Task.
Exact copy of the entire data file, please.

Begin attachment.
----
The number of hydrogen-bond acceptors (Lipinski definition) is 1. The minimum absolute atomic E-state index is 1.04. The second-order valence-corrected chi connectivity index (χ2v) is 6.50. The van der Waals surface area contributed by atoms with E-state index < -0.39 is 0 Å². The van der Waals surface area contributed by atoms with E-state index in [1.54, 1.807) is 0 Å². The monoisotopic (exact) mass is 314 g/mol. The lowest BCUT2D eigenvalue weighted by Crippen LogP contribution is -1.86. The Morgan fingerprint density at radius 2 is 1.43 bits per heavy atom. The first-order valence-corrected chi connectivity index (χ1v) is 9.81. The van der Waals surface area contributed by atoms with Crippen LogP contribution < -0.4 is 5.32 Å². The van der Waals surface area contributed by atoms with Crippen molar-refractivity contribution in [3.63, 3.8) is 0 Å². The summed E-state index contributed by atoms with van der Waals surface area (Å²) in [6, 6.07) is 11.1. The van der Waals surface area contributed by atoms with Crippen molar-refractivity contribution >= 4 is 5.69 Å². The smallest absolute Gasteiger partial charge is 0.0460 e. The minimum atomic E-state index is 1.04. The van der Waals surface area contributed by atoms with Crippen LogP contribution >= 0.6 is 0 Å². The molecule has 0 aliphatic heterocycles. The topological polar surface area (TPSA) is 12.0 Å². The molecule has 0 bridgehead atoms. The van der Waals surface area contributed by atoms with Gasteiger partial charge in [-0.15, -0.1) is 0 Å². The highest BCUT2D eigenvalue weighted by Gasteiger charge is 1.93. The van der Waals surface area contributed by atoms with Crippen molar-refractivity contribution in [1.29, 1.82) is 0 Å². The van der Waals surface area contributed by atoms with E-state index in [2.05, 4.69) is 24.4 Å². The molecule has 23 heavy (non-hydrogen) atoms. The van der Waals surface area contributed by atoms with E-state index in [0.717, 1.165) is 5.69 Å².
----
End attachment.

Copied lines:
The number of hydrogen-bond acceptors (Lipinski definition) is 1. The minimum absolute atomic E-state index is 1.04. The second-order valence-corrected chi connectivity index (χ2v) is 6.50. The van der Waals surface area contributed by atoms with E-state index < -0.39 is 0 Å². The van der Waals surface area contributed by atoms with E-state index in [1.54, 1.807) is 0 Å². The monoisotopic (exact) mass is 314 g/mol. The lowest BCUT2D eigenvalue weighted by Crippen LogP contribution is -1.86. The Morgan fingerprint density at radius 2 is 1.43 bits per heavy atom. The first-order valence-corrected chi connectivity index (χ1v) is 9.81. The van der Waals surface area contributed by atoms with Crippen LogP contribution < -0.4 is 5.32 Å². The van der Waals surface area contributed by atoms with Crippen molar-refractivity contribution in [3.63, 3.8) is 0 Å². The summed E-state index contributed by atoms with van der Waals surface area (Å²) in [6, 6.07) is 11.1. The van der Waals surface area contributed by atoms with Crippen molar-refractivity contribution >= 4 is 5.69 Å². The smallest absolute Gasteiger partial charge is 0.0460 e. The minimum atomic E-state index is 1.04. The van der Waals surface area contributed by atoms with Crippen LogP contribution >= 0.6 is 0 Å². The molecule has 0 aliphatic heterocycles. The topological polar surface area (TPSA) is 12.0 Å². The molecule has 0 bridgehead atoms. The van der Waals surface area contributed by atoms with Gasteiger partial charge in [-0.15, -0.1) is 0 Å². The highest BCUT2D eigenvalue weighted by Gasteiger charge is 1.93. The van der Waals surface area contributed by atoms with Crippen molar-refractivity contribution in [1.29, 1.82) is 0 Å². The van der Waals surface area contributed by atoms with E-state index in [2.05, 4.69) is 24.4 Å². The molecule has 23 heavy (non-hydrogen) atoms. The van der Waals surface area contributed by atoms with E-state index in [0.717, 1.165) is 5.69 Å².